A Lot or a Little?
What you will—and won't—find in this movie.
Overcoming grief, striving for self-improvement, protecting your loved ones, and the benefits of teamwork. Revenge is a prominent motivation. Some racism.
Positive Role Models
Chen Zhen is dedicated to his craft, but he is also motivated by revenge. The other Chinese martial arts students work together to overcome the grief of their teacher and improve themselves. The Japanese antagonists are portrayed as racist, disrespectful, and two-dimensional. Some female martial artists shown training, but none of them are among the main cast.
Violence & Scariness
Martial artists test their skills against one another and their enemies. Slaps, punches, kicks, elbows thrown. Also throws and grappling. Most of the time no serious injuries are sustained. But some characters are killed by deadly blows and dead bodies are put on display as a warning. There is also some bleeding shown and bloody marks are left on faces by punches and kicks. Some fighting with ceremonial weapons, such as nunchucks and swords, which cause bruises and bloody wounds but not gore. Characters forced to eat paper. A dojo hall is destroyed. The violence is exaggerated by sound effects.
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Sex, Romance & Nudity
Kissing. Dancer strips for an audience and is shown fully naked from behind. Characters often fight shirtless.
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Racist slurs toward Chinese people.
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Products & Purchases
A dojo hall features lots of valuable items, before being destroyed.
Drinking, Drugs & Smoking
Characters smoke cigarettes and drink alcohol socially.
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Parents Need to Know
Parents need to know that Fist of Fury is a vintage Hong Kong martial arts movie starring Bruce Lee who gets to show of his skill set with many action-packed sequences, some of which involve weapons. Set in 1910s Shanghai, Chen Zhen (Bruce Lee) attempts to avenge the death of his teacher, working together with his fellow Chinese martial arts students. Japanese characters are shown as racist and dismissive toward their Chinese counterparts, mocking their characteristics, appearance, and coloring. Some female martial artists are shown practicing, but they are reduced to minor roles. Violence features throughout. The fight scenes are often lengthy and always highly stylized, with exaggerated trips, falls, and sound effects making them typical of the era and less "realistic" than modern action movies. Most injuries sustained are minor, but several characters bleed from their mouths and some are killed by Chen. He then hangs their bodies on display as a warning. Characters mostly fight hand-to-hand, but sometimes use specialist weapons, including nunchucks and swords, or common objects, such as tables and brooms. In one scene, a female dancer disrobes for the entertainment of a mixed audience. Skimpy clothing only partially covers her breasts and she removes her underwear, before being shown fully naked from behind. Some characters are seen drinking socially and smoking -- as befitting the time period -- although neither is done to excess. The movie is available with subtitles and as a dubbed version, and is sometimes called The Chinese Connection. To stay in the loop on more movies like this, you can sign up for weekly Family Movie Night emails.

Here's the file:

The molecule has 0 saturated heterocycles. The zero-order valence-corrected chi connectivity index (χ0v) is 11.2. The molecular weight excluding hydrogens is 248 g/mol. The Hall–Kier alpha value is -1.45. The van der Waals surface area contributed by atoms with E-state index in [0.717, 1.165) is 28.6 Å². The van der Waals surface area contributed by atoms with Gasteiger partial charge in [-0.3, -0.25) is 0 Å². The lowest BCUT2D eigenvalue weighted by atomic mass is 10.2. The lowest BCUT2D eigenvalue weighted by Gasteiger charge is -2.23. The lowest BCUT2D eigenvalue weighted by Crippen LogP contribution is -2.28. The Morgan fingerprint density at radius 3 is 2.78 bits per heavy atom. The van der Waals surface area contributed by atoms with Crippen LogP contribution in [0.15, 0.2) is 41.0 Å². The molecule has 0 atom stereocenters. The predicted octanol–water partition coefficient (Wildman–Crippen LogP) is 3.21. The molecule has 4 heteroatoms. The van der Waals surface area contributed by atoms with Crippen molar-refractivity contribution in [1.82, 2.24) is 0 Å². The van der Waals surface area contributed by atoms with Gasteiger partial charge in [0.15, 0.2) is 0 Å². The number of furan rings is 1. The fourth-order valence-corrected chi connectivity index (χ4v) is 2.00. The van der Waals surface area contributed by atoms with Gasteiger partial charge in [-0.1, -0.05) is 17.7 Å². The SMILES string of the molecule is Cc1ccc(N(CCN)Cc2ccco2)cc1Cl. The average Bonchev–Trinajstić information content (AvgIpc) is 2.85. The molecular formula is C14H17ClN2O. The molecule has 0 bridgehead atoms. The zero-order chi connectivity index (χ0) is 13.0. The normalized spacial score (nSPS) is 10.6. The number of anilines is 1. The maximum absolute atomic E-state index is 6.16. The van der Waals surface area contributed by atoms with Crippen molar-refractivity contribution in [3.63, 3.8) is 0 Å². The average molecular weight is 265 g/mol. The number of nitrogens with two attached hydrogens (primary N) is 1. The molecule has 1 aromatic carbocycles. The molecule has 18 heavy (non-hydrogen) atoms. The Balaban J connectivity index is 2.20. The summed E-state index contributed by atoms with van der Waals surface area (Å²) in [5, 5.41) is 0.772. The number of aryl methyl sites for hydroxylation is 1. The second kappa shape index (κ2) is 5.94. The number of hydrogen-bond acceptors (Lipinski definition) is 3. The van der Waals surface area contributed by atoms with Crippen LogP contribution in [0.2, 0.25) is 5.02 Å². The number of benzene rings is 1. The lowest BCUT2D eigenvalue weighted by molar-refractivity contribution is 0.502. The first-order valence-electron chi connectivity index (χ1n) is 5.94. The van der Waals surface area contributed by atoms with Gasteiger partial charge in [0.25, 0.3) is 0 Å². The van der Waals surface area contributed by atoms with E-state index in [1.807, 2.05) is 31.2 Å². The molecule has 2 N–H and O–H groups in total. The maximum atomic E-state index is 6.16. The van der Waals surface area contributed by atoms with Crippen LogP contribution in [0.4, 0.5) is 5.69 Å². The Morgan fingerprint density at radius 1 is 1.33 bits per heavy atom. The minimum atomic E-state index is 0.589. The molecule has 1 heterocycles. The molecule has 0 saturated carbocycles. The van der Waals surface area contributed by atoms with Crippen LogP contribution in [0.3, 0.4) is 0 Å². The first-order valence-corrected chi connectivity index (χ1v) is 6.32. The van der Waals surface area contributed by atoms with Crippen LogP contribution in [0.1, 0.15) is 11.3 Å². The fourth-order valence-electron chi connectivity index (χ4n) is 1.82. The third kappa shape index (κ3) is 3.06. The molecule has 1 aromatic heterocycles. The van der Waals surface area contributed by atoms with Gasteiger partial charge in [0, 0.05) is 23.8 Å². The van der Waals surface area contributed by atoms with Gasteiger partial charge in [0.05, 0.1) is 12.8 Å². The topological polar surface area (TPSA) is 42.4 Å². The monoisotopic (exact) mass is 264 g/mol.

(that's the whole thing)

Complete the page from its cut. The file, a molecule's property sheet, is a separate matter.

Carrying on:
Is It Any Good?
A classic of the martial arts genre, this 1972 iconic action movie has left its mark on cinema. Fist of Fury's theatrical fight scenes are still compelling, despite the fact that they are gloriously over-the-top by modern standards. Lee's sheer screen presence is also enough to elevate a story thinner than the paper its script was printed on, which drags when there are no set pieces to raise the energy levels.
Despite an ambitious attempt to inject history and politics into a martial arts story, the portrayal of the Japanese characters as irredeemable racists makes for plenty of clunking dialogue. This is not helped by the habit of dubbing 1970s Hong Kong movies using actors with mostly American accents (a subtitled version of the movie is also available). Still, if you can forgive these artifacts of international movie-making from a bygone era, Fist of Fury still packs enough of a punch to deliver a history lesson for fans of action adventures and carefully crafted combative set pieces.
Did we miss something on diversity?
Research shows a connection between kids' healthy self-esteem and positive portrayals in media. That's why we've added a new "Diverse Representations" section to our reviews that will be rolling out on an ongoing basis. You can help us help kids by suggesting a diversity update.